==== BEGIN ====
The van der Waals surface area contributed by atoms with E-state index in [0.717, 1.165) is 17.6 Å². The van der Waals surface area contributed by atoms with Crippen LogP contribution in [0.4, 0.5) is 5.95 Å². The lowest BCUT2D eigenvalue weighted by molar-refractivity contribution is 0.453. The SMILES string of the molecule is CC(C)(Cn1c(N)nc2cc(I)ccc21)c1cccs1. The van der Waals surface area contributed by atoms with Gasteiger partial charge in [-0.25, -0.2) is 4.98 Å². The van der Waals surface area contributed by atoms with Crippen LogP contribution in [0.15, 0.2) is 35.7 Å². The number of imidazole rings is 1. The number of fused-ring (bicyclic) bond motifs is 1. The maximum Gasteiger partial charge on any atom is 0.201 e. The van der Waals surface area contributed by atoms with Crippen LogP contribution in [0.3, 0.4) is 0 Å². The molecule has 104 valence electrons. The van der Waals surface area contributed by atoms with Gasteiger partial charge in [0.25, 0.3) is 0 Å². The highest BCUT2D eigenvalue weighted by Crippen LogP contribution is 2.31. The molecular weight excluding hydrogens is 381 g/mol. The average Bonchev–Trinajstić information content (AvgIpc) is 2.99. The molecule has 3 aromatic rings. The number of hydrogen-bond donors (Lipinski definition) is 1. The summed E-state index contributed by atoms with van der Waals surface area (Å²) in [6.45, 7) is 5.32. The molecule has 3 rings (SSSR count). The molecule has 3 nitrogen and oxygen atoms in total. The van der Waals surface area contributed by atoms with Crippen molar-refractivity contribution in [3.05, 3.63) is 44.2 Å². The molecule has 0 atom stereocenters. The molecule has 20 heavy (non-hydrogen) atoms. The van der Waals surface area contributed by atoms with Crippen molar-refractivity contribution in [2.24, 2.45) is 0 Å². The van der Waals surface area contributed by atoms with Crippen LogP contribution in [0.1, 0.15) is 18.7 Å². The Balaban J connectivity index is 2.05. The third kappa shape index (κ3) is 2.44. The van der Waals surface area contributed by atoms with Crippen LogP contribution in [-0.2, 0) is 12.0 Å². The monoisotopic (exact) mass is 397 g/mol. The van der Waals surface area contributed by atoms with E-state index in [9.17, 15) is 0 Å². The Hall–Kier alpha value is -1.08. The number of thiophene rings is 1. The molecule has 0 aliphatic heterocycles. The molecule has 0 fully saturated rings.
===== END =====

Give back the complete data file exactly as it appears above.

The van der Waals surface area contributed by atoms with E-state index in [0.717, 1.165) is 17.6 Å². The van der Waals surface area contributed by atoms with Crippen LogP contribution in [0.4, 0.5) is 5.95 Å². The lowest BCUT2D eigenvalue weighted by molar-refractivity contribution is 0.453. The SMILES string of the molecule is CC(C)(Cn1c(N)nc2cc(I)ccc21)c1cccs1. The van der Waals surface area contributed by atoms with Gasteiger partial charge in [-0.25, -0.2) is 4.98 Å². The van der Waals surface area contributed by atoms with Crippen LogP contribution in [0.15, 0.2) is 35.7 Å². The number of imidazole rings is 1. The number of fused-ring (bicyclic) bond motifs is 1. The maximum Gasteiger partial charge on any atom is 0.201 e. The van der Waals surface area contributed by atoms with Crippen LogP contribution in [0.3, 0.4) is 0 Å². The molecule has 104 valence electrons. The van der Waals surface area contributed by atoms with Gasteiger partial charge in [0.25, 0.3) is 0 Å². The highest BCUT2D eigenvalue weighted by Crippen LogP contribution is 2.31. The molecular weight excluding hydrogens is 381 g/mol. The average Bonchev–Trinajstić information content (AvgIpc) is 2.99. The molecule has 3 aromatic rings. The number of hydrogen-bond donors (Lipinski definition) is 1. The summed E-state index contributed by atoms with van der Waals surface area (Å²) in [6.45, 7) is 5.32. The molecule has 3 rings (SSSR count). The molecule has 3 nitrogen and oxygen atoms in total. The van der Waals surface area contributed by atoms with Crippen molar-refractivity contribution in [3.05, 3.63) is 44.2 Å². The molecule has 0 atom stereocenters. The molecule has 20 heavy (non-hydrogen) atoms. The van der Waals surface area contributed by atoms with Crippen molar-refractivity contribution in [2.24, 2.45) is 0 Å². The van der Waals surface area contributed by atoms with Crippen LogP contribution in [0.1, 0.15) is 18.7 Å². The Balaban J connectivity index is 2.05. The third kappa shape index (κ3) is 2.44. The van der Waals surface area contributed by atoms with Crippen LogP contribution in [-0.2, 0) is 12.0 Å². The monoisotopic (exact) mass is 397 g/mol. The van der Waals surface area contributed by atoms with E-state index in [9.17, 15) is 0 Å². The Hall–Kier alpha value is -1.08. The number of thiophene rings is 1. The molecule has 0 aliphatic heterocycles. The molecule has 0 fully saturated rings.